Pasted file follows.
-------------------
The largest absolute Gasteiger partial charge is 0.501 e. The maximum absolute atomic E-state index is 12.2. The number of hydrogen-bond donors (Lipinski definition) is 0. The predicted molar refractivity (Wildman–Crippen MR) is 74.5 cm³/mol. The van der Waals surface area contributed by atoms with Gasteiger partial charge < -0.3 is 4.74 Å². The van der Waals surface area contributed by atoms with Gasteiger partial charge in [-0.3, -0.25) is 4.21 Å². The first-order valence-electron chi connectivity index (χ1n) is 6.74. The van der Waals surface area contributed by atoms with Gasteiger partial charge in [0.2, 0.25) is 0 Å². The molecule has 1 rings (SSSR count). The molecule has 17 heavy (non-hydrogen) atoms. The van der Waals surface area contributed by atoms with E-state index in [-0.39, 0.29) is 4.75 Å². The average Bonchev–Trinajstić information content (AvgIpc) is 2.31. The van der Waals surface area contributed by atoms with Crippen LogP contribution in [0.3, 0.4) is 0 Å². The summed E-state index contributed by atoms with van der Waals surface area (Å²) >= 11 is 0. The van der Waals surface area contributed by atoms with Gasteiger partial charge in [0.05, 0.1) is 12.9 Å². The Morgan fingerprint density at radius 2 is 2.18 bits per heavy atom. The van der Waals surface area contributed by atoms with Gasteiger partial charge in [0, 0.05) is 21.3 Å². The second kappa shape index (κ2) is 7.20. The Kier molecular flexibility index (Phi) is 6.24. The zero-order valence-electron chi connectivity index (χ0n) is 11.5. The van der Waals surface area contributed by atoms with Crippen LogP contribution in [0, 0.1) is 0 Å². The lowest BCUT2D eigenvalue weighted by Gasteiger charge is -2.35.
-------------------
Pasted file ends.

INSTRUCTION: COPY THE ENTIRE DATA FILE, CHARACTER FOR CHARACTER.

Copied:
The largest absolute Gasteiger partial charge is 0.501 e. The maximum absolute atomic E-state index is 12.2. The number of hydrogen-bond donors (Lipinski definition) is 0. The predicted molar refractivity (Wildman–Crippen MR) is 74.5 cm³/mol. The van der Waals surface area contributed by atoms with Gasteiger partial charge < -0.3 is 4.74 Å². The van der Waals surface area contributed by atoms with Gasteiger partial charge in [-0.3, -0.25) is 4.21 Å². The first-order valence-electron chi connectivity index (χ1n) is 6.74. The van der Waals surface area contributed by atoms with Gasteiger partial charge in [0.2, 0.25) is 0 Å². The molecule has 1 rings (SSSR count). The molecule has 17 heavy (non-hydrogen) atoms. The van der Waals surface area contributed by atoms with E-state index in [-0.39, 0.29) is 4.75 Å². The average Bonchev–Trinajstić information content (AvgIpc) is 2.31. The van der Waals surface area contributed by atoms with Crippen LogP contribution in [0.3, 0.4) is 0 Å². The summed E-state index contributed by atoms with van der Waals surface area (Å²) >= 11 is 0. The van der Waals surface area contributed by atoms with Gasteiger partial charge in [0.05, 0.1) is 12.9 Å². The Morgan fingerprint density at radius 2 is 2.18 bits per heavy atom. The van der Waals surface area contributed by atoms with Gasteiger partial charge in [0, 0.05) is 21.3 Å². The second kappa shape index (κ2) is 7.20. The Kier molecular flexibility index (Phi) is 6.24. The zero-order valence-electron chi connectivity index (χ0n) is 11.5. The van der Waals surface area contributed by atoms with Crippen LogP contribution in [0, 0.1) is 0 Å². The lowest BCUT2D eigenvalue weighted by Gasteiger charge is -2.35.